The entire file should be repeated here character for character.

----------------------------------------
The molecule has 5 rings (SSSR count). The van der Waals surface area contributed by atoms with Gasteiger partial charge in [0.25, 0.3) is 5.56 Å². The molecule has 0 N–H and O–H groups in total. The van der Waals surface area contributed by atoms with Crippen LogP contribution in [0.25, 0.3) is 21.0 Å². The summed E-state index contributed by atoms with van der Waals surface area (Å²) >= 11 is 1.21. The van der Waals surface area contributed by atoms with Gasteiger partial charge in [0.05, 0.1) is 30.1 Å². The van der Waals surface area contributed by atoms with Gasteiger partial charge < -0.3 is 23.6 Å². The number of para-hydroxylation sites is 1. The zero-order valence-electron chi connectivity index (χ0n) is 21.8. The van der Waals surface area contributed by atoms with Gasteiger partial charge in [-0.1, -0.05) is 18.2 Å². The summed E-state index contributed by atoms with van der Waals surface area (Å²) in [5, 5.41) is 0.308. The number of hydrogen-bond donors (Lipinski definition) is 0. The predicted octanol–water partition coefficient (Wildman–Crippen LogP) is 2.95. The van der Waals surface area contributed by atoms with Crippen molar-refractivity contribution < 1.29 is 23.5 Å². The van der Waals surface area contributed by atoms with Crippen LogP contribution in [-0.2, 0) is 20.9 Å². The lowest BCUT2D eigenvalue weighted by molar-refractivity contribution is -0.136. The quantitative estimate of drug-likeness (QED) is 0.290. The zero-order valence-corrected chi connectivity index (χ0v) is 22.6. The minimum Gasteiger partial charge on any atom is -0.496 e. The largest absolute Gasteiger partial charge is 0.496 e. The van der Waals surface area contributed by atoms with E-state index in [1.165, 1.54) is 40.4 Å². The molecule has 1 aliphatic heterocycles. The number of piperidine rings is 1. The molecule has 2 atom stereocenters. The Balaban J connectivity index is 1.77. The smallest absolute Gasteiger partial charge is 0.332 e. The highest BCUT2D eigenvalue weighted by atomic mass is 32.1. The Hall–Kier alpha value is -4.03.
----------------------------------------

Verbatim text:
The molecule has 5 rings (SSSR count). The van der Waals surface area contributed by atoms with Gasteiger partial charge in [0.25, 0.3) is 5.56 Å². The molecule has 0 N–H and O–H groups in total. The van der Waals surface area contributed by atoms with Crippen LogP contribution in [0.25, 0.3) is 21.0 Å². The summed E-state index contributed by atoms with van der Waals surface area (Å²) >= 11 is 1.21. The van der Waals surface area contributed by atoms with Gasteiger partial charge in [0.05, 0.1) is 30.1 Å². The van der Waals surface area contributed by atoms with Gasteiger partial charge < -0.3 is 23.6 Å². The number of para-hydroxylation sites is 1. The zero-order valence-electron chi connectivity index (χ0n) is 21.8. The van der Waals surface area contributed by atoms with Gasteiger partial charge in [-0.1, -0.05) is 18.2 Å². The summed E-state index contributed by atoms with van der Waals surface area (Å²) in [5, 5.41) is 0.308. The number of hydrogen-bond donors (Lipinski definition) is 0. The predicted octanol–water partition coefficient (Wildman–Crippen LogP) is 2.95. The van der Waals surface area contributed by atoms with Crippen molar-refractivity contribution < 1.29 is 23.5 Å². The van der Waals surface area contributed by atoms with Crippen LogP contribution in [-0.2, 0) is 20.9 Å². The lowest BCUT2D eigenvalue weighted by molar-refractivity contribution is -0.136. The quantitative estimate of drug-likeness (QED) is 0.290. The zero-order valence-corrected chi connectivity index (χ0v) is 22.6. The minimum Gasteiger partial charge on any atom is -0.496 e. The largest absolute Gasteiger partial charge is 0.496 e. The van der Waals surface area contributed by atoms with E-state index in [1.165, 1.54) is 40.4 Å². The molecule has 1 aliphatic heterocycles. The number of piperidine rings is 1. The molecule has 2 atom stereocenters. The Balaban J connectivity index is 1.77. The smallest absolute Gasteiger partial charge is 0.332 e. The highest BCUT2D eigenvalue weighted by atomic mass is 32.1. The Hall–Kier alpha value is -4.03.